will be highly optimistic; the assembly may seem to have very low loss. If you have an overfilled condition, which is Category 1, your results
will be conservative.

Connector Loss vs. Light

Source CPR

Figure 4 (courtesy of Gair Brown, NAVSEA) – Connector loss due to a lateral offset of nominal 1 dB vs. different light-source CPRs.

Connector Loss vs. Light

Source CPR

Figure 5 (courtesy of Gair Brown, NAVSEA) – Connector loss due to a longitudinal separation of nominal
1 dB vs. different light-source CPRs.

In the data shown above, results are displayed for tests on two different connector assemblies that have been misaligned to generate a known
theoretical loss. Figure 4 shows data for a 1 dB lateral offset connector, and Figure 5 shows data for a 1 dB longitudinal separation. For the
1 dB longitudinal separation test, we can clearly see the expected trend; i.e., an increase in the measured loss as the CPR increases. The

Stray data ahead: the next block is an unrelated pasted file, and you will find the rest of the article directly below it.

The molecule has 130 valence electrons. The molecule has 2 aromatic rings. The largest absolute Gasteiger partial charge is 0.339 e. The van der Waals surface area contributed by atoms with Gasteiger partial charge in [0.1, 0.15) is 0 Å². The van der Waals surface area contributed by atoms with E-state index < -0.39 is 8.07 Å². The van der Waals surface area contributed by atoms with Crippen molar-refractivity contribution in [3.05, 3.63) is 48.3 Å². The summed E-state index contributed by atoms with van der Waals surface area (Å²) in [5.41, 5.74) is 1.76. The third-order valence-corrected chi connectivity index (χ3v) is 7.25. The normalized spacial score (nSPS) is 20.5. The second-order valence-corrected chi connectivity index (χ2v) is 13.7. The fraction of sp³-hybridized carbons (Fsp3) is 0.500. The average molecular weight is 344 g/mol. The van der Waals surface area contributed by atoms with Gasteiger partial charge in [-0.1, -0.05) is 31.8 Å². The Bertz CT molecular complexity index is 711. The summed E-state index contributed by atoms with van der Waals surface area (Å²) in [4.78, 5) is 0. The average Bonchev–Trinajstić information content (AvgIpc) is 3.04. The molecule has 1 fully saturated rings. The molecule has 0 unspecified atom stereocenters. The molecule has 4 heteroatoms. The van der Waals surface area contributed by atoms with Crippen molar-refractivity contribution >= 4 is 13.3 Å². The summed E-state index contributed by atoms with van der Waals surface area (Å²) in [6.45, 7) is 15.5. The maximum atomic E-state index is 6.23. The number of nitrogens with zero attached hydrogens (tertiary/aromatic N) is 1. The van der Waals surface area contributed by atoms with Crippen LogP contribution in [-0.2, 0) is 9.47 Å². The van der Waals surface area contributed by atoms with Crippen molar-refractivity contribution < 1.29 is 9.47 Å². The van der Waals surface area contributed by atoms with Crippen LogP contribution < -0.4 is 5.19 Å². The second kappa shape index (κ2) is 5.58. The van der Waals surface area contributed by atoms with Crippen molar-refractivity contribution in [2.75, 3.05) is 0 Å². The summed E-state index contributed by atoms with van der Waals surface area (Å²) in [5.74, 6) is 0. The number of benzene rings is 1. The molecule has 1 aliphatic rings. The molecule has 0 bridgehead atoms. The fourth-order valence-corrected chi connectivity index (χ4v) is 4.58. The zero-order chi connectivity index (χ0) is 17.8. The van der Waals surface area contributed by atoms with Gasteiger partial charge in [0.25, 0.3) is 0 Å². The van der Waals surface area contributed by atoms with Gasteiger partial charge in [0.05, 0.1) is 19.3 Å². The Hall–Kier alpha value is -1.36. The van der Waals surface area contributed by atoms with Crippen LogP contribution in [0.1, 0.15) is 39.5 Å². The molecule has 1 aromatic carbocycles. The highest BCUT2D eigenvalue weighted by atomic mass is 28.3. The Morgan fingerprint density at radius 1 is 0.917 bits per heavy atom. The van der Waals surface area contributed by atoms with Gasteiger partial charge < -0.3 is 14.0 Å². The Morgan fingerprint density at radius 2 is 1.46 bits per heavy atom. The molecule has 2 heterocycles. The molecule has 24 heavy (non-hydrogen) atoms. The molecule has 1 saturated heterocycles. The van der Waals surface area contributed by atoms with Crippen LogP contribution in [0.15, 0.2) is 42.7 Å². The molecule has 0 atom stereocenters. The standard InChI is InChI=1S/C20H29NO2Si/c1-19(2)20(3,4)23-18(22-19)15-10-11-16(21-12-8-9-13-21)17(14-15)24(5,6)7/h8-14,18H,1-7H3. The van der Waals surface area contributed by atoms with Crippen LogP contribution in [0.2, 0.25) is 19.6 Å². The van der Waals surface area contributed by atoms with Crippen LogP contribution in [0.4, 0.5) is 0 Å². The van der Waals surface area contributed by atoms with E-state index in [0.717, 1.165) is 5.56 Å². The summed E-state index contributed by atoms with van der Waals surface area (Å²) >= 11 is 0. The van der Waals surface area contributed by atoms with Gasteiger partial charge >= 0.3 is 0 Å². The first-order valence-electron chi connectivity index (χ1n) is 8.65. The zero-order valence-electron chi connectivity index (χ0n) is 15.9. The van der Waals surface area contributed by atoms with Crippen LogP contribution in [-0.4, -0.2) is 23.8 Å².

same general trend is true for the 1 dB lateral offset connector, however, it is not quite as clear as we may have expected. For the lateral offset
sample, we measured from ~0.1dB to ~1.1 dB, depending on the CPR of the light source used! In these tests, performed in accordance with
TIA-455-34, the opposite end of the cable assembly under test was connected directly to a power meter.

Telecommunications Test and Measurement
Application Note 092

In another test, the cable assemblies were tested in accordance with TIA-526-14 method B. Two master test jumpers were used; one
connected to the source and the other connected to the power meter, with the cable assembly under test connected in between. Data for a
nominal 1.4 dB loss cable assembly is shown in the following graph.

Cable Assembly Loss vs. CPR

Figure 6 (courtesy of Gair Brown, NAVSEA) – Cable assembly loss (nominal 1 dB) vs. different light-source CPRs.